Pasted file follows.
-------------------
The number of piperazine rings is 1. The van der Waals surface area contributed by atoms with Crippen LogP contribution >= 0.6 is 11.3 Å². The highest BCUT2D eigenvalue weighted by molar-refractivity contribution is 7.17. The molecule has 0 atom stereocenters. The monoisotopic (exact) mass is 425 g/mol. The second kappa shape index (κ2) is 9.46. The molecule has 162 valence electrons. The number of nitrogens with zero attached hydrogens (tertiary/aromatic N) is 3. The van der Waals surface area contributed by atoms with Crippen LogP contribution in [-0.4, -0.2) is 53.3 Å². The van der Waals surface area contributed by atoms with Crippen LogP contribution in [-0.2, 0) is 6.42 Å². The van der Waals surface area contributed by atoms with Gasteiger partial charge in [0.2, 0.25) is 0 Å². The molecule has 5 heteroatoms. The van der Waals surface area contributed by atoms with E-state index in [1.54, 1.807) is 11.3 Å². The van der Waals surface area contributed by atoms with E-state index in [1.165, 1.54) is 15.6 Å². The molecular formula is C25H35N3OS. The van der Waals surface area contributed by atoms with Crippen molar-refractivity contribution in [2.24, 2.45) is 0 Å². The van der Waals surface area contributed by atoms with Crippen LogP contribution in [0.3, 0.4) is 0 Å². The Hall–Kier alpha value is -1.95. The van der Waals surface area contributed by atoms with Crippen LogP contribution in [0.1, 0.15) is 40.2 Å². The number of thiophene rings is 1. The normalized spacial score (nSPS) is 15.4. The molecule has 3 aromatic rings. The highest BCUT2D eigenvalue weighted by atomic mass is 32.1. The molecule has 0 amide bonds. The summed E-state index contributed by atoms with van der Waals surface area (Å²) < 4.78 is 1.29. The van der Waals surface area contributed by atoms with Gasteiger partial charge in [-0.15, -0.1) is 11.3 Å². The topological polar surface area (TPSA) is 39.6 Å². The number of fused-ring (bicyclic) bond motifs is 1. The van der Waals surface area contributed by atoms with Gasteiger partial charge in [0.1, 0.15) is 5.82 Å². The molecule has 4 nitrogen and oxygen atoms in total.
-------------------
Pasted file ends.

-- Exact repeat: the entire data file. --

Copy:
The number of piperazine rings is 1. The van der Waals surface area contributed by atoms with Crippen LogP contribution >= 0.6 is 11.3 Å². The highest BCUT2D eigenvalue weighted by molar-refractivity contribution is 7.17. The molecule has 0 atom stereocenters. The monoisotopic (exact) mass is 425 g/mol. The second kappa shape index (κ2) is 9.46. The molecule has 162 valence electrons. The number of nitrogens with zero attached hydrogens (tertiary/aromatic N) is 3. The van der Waals surface area contributed by atoms with Crippen LogP contribution in [-0.4, -0.2) is 53.3 Å². The van der Waals surface area contributed by atoms with Crippen LogP contribution in [-0.2, 0) is 6.42 Å². The van der Waals surface area contributed by atoms with Gasteiger partial charge in [0.2, 0.25) is 0 Å². The molecule has 5 heteroatoms. The van der Waals surface area contributed by atoms with E-state index in [1.54, 1.807) is 11.3 Å². The van der Waals surface area contributed by atoms with E-state index in [1.165, 1.54) is 15.6 Å². The molecular formula is C25H35N3OS. The van der Waals surface area contributed by atoms with Crippen molar-refractivity contribution in [2.24, 2.45) is 0 Å². The van der Waals surface area contributed by atoms with Crippen LogP contribution in [0.3, 0.4) is 0 Å². The Hall–Kier alpha value is -1.95. The van der Waals surface area contributed by atoms with Crippen LogP contribution in [0.1, 0.15) is 40.2 Å². The number of thiophene rings is 1. The normalized spacial score (nSPS) is 15.4. The molecule has 3 aromatic rings. The highest BCUT2D eigenvalue weighted by atomic mass is 32.1. The molecule has 0 amide bonds. The summed E-state index contributed by atoms with van der Waals surface area (Å²) < 4.78 is 1.29. The van der Waals surface area contributed by atoms with Gasteiger partial charge in [-0.15, -0.1) is 11.3 Å². The topological polar surface area (TPSA) is 39.6 Å². The number of fused-ring (bicyclic) bond motifs is 1. The van der Waals surface area contributed by atoms with Gasteiger partial charge in [0.1, 0.15) is 5.82 Å². The molecule has 4 nitrogen and oxygen atoms in total.